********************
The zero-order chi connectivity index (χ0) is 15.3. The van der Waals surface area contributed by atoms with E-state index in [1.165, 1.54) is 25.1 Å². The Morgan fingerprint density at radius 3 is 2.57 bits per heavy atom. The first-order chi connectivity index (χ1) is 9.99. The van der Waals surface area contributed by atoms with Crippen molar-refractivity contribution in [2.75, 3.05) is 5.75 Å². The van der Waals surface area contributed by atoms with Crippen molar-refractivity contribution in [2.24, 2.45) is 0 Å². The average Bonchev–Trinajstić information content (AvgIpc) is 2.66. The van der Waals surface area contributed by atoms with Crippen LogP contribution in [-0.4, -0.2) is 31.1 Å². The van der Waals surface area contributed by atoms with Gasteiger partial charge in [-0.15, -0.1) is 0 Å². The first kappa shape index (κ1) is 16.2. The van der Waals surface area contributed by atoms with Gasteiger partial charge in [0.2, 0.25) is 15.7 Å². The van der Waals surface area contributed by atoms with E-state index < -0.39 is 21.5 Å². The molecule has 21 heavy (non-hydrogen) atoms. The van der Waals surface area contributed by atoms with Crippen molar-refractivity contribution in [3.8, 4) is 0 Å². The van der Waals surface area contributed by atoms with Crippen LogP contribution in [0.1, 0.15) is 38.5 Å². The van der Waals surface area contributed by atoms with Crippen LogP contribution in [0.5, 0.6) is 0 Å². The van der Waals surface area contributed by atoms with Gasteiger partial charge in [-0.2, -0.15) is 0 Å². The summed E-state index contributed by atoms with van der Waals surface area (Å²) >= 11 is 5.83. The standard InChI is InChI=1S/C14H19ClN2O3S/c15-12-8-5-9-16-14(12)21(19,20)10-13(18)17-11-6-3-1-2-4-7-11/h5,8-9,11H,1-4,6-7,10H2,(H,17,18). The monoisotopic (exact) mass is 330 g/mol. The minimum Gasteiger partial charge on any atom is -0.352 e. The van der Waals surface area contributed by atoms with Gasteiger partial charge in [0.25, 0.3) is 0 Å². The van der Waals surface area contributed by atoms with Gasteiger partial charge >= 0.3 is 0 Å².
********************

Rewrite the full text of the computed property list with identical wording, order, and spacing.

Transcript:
The zero-order chi connectivity index (χ0) is 15.3. The van der Waals surface area contributed by atoms with E-state index in [1.165, 1.54) is 25.1 Å². The Morgan fingerprint density at radius 3 is 2.57 bits per heavy atom. The first-order chi connectivity index (χ1) is 9.99. The van der Waals surface area contributed by atoms with Crippen molar-refractivity contribution in [2.75, 3.05) is 5.75 Å². The van der Waals surface area contributed by atoms with Crippen molar-refractivity contribution in [2.24, 2.45) is 0 Å². The average Bonchev–Trinajstić information content (AvgIpc) is 2.66. The van der Waals surface area contributed by atoms with Crippen LogP contribution in [-0.4, -0.2) is 31.1 Å². The van der Waals surface area contributed by atoms with Gasteiger partial charge in [-0.15, -0.1) is 0 Å². The first kappa shape index (κ1) is 16.2. The van der Waals surface area contributed by atoms with Gasteiger partial charge in [0.2, 0.25) is 15.7 Å². The van der Waals surface area contributed by atoms with E-state index < -0.39 is 21.5 Å². The molecule has 21 heavy (non-hydrogen) atoms. The van der Waals surface area contributed by atoms with Crippen molar-refractivity contribution in [3.8, 4) is 0 Å². The van der Waals surface area contributed by atoms with Crippen LogP contribution in [0.1, 0.15) is 38.5 Å². The van der Waals surface area contributed by atoms with Crippen LogP contribution in [0.5, 0.6) is 0 Å². The van der Waals surface area contributed by atoms with Gasteiger partial charge in [-0.2, -0.15) is 0 Å². The summed E-state index contributed by atoms with van der Waals surface area (Å²) >= 11 is 5.83. The standard InChI is InChI=1S/C14H19ClN2O3S/c15-12-8-5-9-16-14(12)21(19,20)10-13(18)17-11-6-3-1-2-4-7-11/h5,8-9,11H,1-4,6-7,10H2,(H,17,18). The monoisotopic (exact) mass is 330 g/mol. The minimum Gasteiger partial charge on any atom is -0.352 e. The van der Waals surface area contributed by atoms with Gasteiger partial charge in [0.25, 0.3) is 0 Å². The van der Waals surface area contributed by atoms with Gasteiger partial charge >= 0.3 is 0 Å².